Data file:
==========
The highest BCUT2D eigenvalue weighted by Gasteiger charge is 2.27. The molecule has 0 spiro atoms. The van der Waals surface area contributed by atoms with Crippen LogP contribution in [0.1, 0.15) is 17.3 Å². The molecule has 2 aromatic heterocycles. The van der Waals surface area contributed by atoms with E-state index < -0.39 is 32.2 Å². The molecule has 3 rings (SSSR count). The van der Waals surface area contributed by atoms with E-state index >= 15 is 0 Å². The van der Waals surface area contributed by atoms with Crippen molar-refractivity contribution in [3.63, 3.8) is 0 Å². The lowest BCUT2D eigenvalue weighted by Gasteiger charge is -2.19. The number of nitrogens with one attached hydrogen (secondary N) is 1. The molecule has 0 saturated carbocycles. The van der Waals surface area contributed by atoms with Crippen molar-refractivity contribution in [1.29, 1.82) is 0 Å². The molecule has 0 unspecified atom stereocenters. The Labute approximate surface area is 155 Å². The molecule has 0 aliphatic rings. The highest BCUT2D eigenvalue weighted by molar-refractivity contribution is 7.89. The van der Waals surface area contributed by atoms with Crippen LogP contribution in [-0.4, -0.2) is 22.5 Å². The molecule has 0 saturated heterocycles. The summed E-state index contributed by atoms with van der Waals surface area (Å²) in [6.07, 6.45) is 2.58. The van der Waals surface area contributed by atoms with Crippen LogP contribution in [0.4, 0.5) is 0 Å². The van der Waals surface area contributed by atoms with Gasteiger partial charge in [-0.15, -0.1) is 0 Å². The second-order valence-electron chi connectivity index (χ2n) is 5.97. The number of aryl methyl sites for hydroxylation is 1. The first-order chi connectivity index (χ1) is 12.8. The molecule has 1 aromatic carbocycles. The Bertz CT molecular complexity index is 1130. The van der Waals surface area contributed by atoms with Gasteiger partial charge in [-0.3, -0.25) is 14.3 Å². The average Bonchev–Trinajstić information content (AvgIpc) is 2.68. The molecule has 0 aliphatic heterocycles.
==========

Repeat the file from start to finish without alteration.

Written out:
The highest BCUT2D eigenvalue weighted by Gasteiger charge is 2.27. The molecule has 0 spiro atoms. The van der Waals surface area contributed by atoms with Crippen LogP contribution in [0.1, 0.15) is 17.3 Å². The molecule has 2 aromatic heterocycles. The van der Waals surface area contributed by atoms with E-state index < -0.39 is 32.2 Å². The molecule has 3 rings (SSSR count). The van der Waals surface area contributed by atoms with E-state index >= 15 is 0 Å². The van der Waals surface area contributed by atoms with Crippen molar-refractivity contribution in [3.63, 3.8) is 0 Å². The lowest BCUT2D eigenvalue weighted by Gasteiger charge is -2.19. The number of nitrogens with one attached hydrogen (secondary N) is 1. The molecule has 0 saturated carbocycles. The van der Waals surface area contributed by atoms with Crippen molar-refractivity contribution in [1.29, 1.82) is 0 Å². The molecule has 0 unspecified atom stereocenters. The Labute approximate surface area is 155 Å². The molecule has 0 aliphatic rings. The highest BCUT2D eigenvalue weighted by molar-refractivity contribution is 7.89. The van der Waals surface area contributed by atoms with Crippen LogP contribution in [-0.4, -0.2) is 22.5 Å². The molecule has 0 saturated heterocycles. The summed E-state index contributed by atoms with van der Waals surface area (Å²) in [6.07, 6.45) is 2.58. The van der Waals surface area contributed by atoms with Crippen LogP contribution in [0.4, 0.5) is 0 Å². The van der Waals surface area contributed by atoms with Gasteiger partial charge in [-0.15, -0.1) is 0 Å². The second-order valence-electron chi connectivity index (χ2n) is 5.97. The number of aryl methyl sites for hydroxylation is 1. The first-order chi connectivity index (χ1) is 12.8. The molecule has 1 aromatic carbocycles. The Bertz CT molecular complexity index is 1130. The van der Waals surface area contributed by atoms with Gasteiger partial charge in [-0.3, -0.25) is 14.3 Å². The average Bonchev–Trinajstić information content (AvgIpc) is 2.68. The molecule has 0 aliphatic heterocycles.